The following apology is now on Linux Business News:
To Our Valued Readers: (May 13, 2005) - Our syndication arrangement with LinuxGram has recently ended after ethical questions were raised by our readers in response to one of the stories published in last week's issue. I agreed with their view on this matter; therefore I pulled the article shortly after it was published earlier this week, before the DoS attacks against all our web sites began. I apologize to our readers, to the open source community, to our LinuxWorld editors, and to Ms. Pamela Jones for publishing the article.
Fuat Kircaali Publisher, SYS-CON Media
[Update: That link is broken now, but you can find it here on Wayback.]
That is the message in its entirety, so don't all go to visit at once, or they might misunderstand what is happening.
A lot of us are having thoughts about what journalism is and what it should be. Here's an excerpt from a graduation address in Canada by the former publisher of the Toronto Star to the graduating class of the University of Toronto :
"As members of any community we must continually assess ourselves as citizens ... and in that process, newspapers must play a critical role as the pulpit from which the issues of the day are unveiled, debated and dissected," Honderich said.
"Yet today that tradition of real journalism rooted in a code of principles is under siege."
Honderich said the pressure for newspapers to improve profitability has undermined the higher sense of social purpose the press should strive for.
Another worry, he said, is the "new influx of transit news and newspaper celebrity tabloids apparently united in a craven pursuit of triviality and the perfect four-paragraph story."
Turning to the graduates inside the Isabel Bader Theatre, Honderich asked them to be vigilant in their pursuit of the truth and their preservation of democratic and social values that define, in his view, real journalism.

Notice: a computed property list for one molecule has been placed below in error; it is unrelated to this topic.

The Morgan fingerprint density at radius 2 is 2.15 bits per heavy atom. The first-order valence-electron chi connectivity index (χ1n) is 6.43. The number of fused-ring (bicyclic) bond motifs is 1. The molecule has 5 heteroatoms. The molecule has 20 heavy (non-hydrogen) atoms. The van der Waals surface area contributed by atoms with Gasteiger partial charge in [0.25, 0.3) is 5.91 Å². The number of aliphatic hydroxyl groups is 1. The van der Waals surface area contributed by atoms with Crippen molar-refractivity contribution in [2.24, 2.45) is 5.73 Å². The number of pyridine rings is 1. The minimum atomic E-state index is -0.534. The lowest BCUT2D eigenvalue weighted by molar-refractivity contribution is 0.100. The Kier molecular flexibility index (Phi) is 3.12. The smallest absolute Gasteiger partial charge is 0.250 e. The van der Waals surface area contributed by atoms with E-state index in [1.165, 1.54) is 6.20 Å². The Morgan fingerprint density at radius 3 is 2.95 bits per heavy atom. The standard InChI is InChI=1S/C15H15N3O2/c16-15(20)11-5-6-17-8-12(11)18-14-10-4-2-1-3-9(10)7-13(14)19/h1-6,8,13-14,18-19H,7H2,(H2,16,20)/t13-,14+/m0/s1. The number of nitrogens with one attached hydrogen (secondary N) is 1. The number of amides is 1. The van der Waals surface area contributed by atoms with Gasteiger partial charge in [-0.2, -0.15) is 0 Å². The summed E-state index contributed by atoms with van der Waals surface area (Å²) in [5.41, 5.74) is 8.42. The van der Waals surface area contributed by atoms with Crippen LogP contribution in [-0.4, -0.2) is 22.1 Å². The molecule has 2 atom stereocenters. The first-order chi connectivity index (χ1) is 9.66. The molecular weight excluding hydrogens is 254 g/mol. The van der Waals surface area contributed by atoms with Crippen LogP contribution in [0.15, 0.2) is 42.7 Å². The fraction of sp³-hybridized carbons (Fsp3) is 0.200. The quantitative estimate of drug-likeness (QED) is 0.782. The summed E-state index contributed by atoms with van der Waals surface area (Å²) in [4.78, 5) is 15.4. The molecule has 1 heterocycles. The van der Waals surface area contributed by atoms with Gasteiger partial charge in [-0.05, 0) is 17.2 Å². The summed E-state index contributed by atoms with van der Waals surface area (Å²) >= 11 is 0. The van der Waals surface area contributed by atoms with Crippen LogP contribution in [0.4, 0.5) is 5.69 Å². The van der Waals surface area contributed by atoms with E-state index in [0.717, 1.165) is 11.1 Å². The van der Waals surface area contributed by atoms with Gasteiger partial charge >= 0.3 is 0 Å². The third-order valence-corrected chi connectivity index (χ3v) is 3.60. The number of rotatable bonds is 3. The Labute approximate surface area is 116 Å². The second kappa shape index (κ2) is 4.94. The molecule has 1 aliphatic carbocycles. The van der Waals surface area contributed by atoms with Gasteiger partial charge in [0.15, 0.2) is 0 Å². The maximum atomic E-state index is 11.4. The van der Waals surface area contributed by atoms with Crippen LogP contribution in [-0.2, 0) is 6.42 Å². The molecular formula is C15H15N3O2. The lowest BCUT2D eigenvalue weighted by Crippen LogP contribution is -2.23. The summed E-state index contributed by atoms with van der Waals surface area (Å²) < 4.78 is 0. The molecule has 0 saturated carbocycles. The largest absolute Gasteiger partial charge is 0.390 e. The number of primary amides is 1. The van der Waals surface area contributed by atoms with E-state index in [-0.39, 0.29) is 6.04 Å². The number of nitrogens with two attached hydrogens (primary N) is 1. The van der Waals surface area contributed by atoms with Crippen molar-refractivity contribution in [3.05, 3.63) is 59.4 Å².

"Be demanding in what you expect from your media. Set your standards high, do not let yourself be pandered to, take up your role as citizens and insist on the quality of information you deserve. At issue could be nothing less than the health and vibrancy of your community."
Then there is this insightful article by Glenn Reynolds, "Dirty tricks against the blogosphere?" which mentions three attacks on bloggers, by GM, Apple, and the Groklaw incident:
Blogs and bloggers wield small but significant power, and they do so at the expense of established interests that wield much more power themselves. Now the empire seems to be striking back. . . .
But the most outrageous anti-blogger behavior involved the GrokLaw blog, and wound up getting reporter Maureen O'Gara . . . put out of work for publishing all sorts of personal information regarding GrokLaw's semi-anonymous blogger, publication that seems to have been inspired by hostility about what the blog was reporting.
I think that we'll see more things like this in the future. But so far these assaults on bloggers have one common theme: They were miserable failures. . . .
Instead of going after bloggers, I suggest that businesses in and out of the media consider a different approach: Try telling the truth, and dealing honestly with critics. . . .
Telling the truth. What a concept. The funny thing is, if they did that, while we'd still be busy on the patent front and in other ways, there would be nothing for Groklaw to dig up.